• Age and gender. The disease is more common in men. Women usually have lower levels of uric acid, but it rises after menopause and approaches that of men.
    In men, symptoms most often appear between 30 and 50 years of age, while in women symptoms appear after menopause.


  • Recurrent gout. In some people, a gout attack occurs once and never recurs. Others may experience the condition several times a year. Medicines can help prevent recurrent flare-ups. If left untreated, recurrent gout slowly destroys the joint. Urate crystals are deposited in clumps under the skin. These nodules are called tophus. They appear in many areas such as fingers, hands, feet, elbows or Achilles tendons. Tophus is usually not painful but can be swollen and tender in gout attacks.
  • Kidney stones. Urate crystals can collect in the urinary tract, causing kidney stones. The risk of kidney stone formation can be reduced with medication.

Lifestyle options for prevention

In periods without symptoms, the following dietary guidelines in particular can help prevent future gout attacks:

  • Adequate fluid intake. Stay well hydrated, i.e. drink plenty of water. Avoid sweetened drinks, especially those that are high in fructose.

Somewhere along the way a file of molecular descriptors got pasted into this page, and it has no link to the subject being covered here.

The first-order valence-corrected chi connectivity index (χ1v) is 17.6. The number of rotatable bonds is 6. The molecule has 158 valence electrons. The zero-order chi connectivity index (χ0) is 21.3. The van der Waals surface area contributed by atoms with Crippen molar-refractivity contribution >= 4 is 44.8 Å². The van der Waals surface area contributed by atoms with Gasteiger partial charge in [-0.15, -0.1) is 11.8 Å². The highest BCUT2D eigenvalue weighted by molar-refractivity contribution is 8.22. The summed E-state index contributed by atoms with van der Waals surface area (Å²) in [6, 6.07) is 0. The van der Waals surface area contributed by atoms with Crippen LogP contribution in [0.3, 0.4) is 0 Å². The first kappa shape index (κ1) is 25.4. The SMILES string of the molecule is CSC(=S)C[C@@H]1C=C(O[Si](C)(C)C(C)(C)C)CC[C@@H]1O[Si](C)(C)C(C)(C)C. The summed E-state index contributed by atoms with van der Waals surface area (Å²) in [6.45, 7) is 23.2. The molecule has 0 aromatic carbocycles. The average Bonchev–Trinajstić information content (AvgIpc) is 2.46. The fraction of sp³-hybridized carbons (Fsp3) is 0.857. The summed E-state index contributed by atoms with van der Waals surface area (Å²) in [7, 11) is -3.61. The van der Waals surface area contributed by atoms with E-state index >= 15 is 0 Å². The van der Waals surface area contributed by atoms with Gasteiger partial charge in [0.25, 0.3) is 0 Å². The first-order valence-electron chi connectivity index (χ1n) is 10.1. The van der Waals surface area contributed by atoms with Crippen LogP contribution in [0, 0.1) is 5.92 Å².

• Limit or even avoid alcohol intake. Recent studies show that beer in particular increases the risk of gout symptoms, especially in men.
  • Low-fat foods. Low-fat foods may have a protective effect against gout, making them the most optimal sources of protein.
  • Limit meat intake. A small amount is still “okay”, but pay attention to the type of meat and how much you eat.
  • Maintain a weight that is right for your physique. Eat portions that are large enough to help maintain a healthy weight. Losing weight can lower uric acid levels, but avoid drastic consumption as this can temporarily increase uric acid levels.